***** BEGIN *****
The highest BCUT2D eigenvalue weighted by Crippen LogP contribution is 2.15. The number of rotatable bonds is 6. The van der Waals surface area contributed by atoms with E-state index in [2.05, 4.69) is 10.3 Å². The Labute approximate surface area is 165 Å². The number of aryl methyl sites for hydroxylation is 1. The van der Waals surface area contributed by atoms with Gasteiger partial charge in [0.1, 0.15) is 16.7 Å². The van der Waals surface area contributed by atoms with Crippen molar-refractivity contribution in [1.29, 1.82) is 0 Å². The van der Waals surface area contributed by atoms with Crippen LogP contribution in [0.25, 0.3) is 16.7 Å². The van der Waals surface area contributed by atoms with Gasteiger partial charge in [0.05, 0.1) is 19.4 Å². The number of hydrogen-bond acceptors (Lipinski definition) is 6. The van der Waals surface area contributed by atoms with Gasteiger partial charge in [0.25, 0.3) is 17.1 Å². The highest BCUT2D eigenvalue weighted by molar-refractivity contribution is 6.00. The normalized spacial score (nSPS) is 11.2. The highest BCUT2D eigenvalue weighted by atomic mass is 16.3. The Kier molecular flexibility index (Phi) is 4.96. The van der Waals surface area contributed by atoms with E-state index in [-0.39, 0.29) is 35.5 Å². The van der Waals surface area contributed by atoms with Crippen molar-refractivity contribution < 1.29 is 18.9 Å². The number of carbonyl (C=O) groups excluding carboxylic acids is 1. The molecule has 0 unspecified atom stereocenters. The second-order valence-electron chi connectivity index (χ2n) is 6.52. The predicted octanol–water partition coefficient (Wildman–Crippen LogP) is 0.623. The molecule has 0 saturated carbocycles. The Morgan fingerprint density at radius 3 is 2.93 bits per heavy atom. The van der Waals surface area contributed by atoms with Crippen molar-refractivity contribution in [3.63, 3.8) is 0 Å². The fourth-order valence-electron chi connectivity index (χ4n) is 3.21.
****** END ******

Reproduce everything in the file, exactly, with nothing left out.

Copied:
The highest BCUT2D eigenvalue weighted by Crippen LogP contribution is 2.15. The number of rotatable bonds is 6. The van der Waals surface area contributed by atoms with E-state index in [2.05, 4.69) is 10.3 Å². The Labute approximate surface area is 165 Å². The number of aryl methyl sites for hydroxylation is 1. The van der Waals surface area contributed by atoms with Gasteiger partial charge in [0.1, 0.15) is 16.7 Å². The van der Waals surface area contributed by atoms with Crippen molar-refractivity contribution in [1.29, 1.82) is 0 Å². The van der Waals surface area contributed by atoms with Crippen LogP contribution in [0.25, 0.3) is 16.7 Å². The van der Waals surface area contributed by atoms with Gasteiger partial charge in [0.05, 0.1) is 19.4 Å². The number of hydrogen-bond acceptors (Lipinski definition) is 6. The van der Waals surface area contributed by atoms with Gasteiger partial charge in [0.25, 0.3) is 17.1 Å². The highest BCUT2D eigenvalue weighted by molar-refractivity contribution is 6.00. The normalized spacial score (nSPS) is 11.2. The highest BCUT2D eigenvalue weighted by atomic mass is 16.3. The Kier molecular flexibility index (Phi) is 4.96. The van der Waals surface area contributed by atoms with E-state index in [-0.39, 0.29) is 35.5 Å². The van der Waals surface area contributed by atoms with Crippen molar-refractivity contribution < 1.29 is 18.9 Å². The number of carbonyl (C=O) groups excluding carboxylic acids is 1. The molecule has 0 unspecified atom stereocenters. The second-order valence-electron chi connectivity index (χ2n) is 6.52. The predicted octanol–water partition coefficient (Wildman–Crippen LogP) is 0.623. The molecule has 0 saturated carbocycles. The Morgan fingerprint density at radius 3 is 2.93 bits per heavy atom. The van der Waals surface area contributed by atoms with Crippen molar-refractivity contribution in [3.63, 3.8) is 0 Å². The fourth-order valence-electron chi connectivity index (χ4n) is 3.21.